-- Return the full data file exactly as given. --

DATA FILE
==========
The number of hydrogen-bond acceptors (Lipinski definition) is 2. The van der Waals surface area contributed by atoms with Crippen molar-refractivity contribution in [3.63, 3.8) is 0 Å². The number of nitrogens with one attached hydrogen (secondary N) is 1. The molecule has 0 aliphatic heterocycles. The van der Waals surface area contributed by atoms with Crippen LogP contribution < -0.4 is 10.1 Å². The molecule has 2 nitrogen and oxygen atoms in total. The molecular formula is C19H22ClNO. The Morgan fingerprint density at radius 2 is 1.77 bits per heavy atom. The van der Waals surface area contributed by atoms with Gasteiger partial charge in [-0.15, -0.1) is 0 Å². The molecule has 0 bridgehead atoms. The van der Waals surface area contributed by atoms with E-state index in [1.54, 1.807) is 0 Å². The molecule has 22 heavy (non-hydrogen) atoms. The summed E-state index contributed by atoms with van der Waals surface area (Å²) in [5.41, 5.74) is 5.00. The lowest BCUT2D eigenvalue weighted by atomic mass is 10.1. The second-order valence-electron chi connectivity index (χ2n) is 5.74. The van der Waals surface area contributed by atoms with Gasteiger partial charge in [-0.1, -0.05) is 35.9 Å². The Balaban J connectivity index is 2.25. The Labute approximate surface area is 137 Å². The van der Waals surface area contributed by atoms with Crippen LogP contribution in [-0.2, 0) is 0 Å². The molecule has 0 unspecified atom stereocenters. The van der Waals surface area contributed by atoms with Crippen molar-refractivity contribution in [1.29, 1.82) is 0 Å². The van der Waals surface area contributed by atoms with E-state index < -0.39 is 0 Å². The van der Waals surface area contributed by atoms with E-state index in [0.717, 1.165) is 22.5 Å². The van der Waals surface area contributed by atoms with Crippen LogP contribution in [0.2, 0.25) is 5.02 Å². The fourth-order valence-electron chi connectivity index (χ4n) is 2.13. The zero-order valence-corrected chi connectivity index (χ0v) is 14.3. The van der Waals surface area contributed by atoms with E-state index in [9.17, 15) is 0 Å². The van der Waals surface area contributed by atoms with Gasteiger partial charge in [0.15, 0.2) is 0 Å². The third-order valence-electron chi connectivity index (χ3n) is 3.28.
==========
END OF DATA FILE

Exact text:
The number of hydrogen-bond acceptors (Lipinski definition) is 2. The van der Waals surface area contributed by atoms with Crippen molar-refractivity contribution in [3.63, 3.8) is 0 Å². The number of nitrogens with one attached hydrogen (secondary N) is 1. The molecule has 0 aliphatic heterocycles. The van der Waals surface area contributed by atoms with Crippen LogP contribution < -0.4 is 10.1 Å². The molecule has 2 nitrogen and oxygen atoms in total. The molecular formula is C19H22ClNO. The Morgan fingerprint density at radius 2 is 1.77 bits per heavy atom. The van der Waals surface area contributed by atoms with Gasteiger partial charge in [-0.15, -0.1) is 0 Å². The molecule has 0 bridgehead atoms. The van der Waals surface area contributed by atoms with E-state index in [1.54, 1.807) is 0 Å². The molecule has 22 heavy (non-hydrogen) atoms. The summed E-state index contributed by atoms with van der Waals surface area (Å²) in [5.41, 5.74) is 5.00. The lowest BCUT2D eigenvalue weighted by atomic mass is 10.1. The second-order valence-electron chi connectivity index (χ2n) is 5.74. The van der Waals surface area contributed by atoms with Gasteiger partial charge in [-0.1, -0.05) is 35.9 Å². The Balaban J connectivity index is 2.25. The Labute approximate surface area is 137 Å². The van der Waals surface area contributed by atoms with Crippen LogP contribution in [-0.2, 0) is 0 Å². The molecule has 0 unspecified atom stereocenters. The van der Waals surface area contributed by atoms with Crippen molar-refractivity contribution in [1.29, 1.82) is 0 Å². The van der Waals surface area contributed by atoms with E-state index < -0.39 is 0 Å². The van der Waals surface area contributed by atoms with E-state index in [0.717, 1.165) is 22.5 Å². The van der Waals surface area contributed by atoms with Crippen LogP contribution in [0.2, 0.25) is 5.02 Å². The fourth-order valence-electron chi connectivity index (χ4n) is 2.13. The zero-order valence-corrected chi connectivity index (χ0v) is 14.3. The van der Waals surface area contributed by atoms with E-state index in [9.17, 15) is 0 Å². The van der Waals surface area contributed by atoms with Gasteiger partial charge in [0.15, 0.2) is 0 Å². The third-order valence-electron chi connectivity index (χ3n) is 3.28.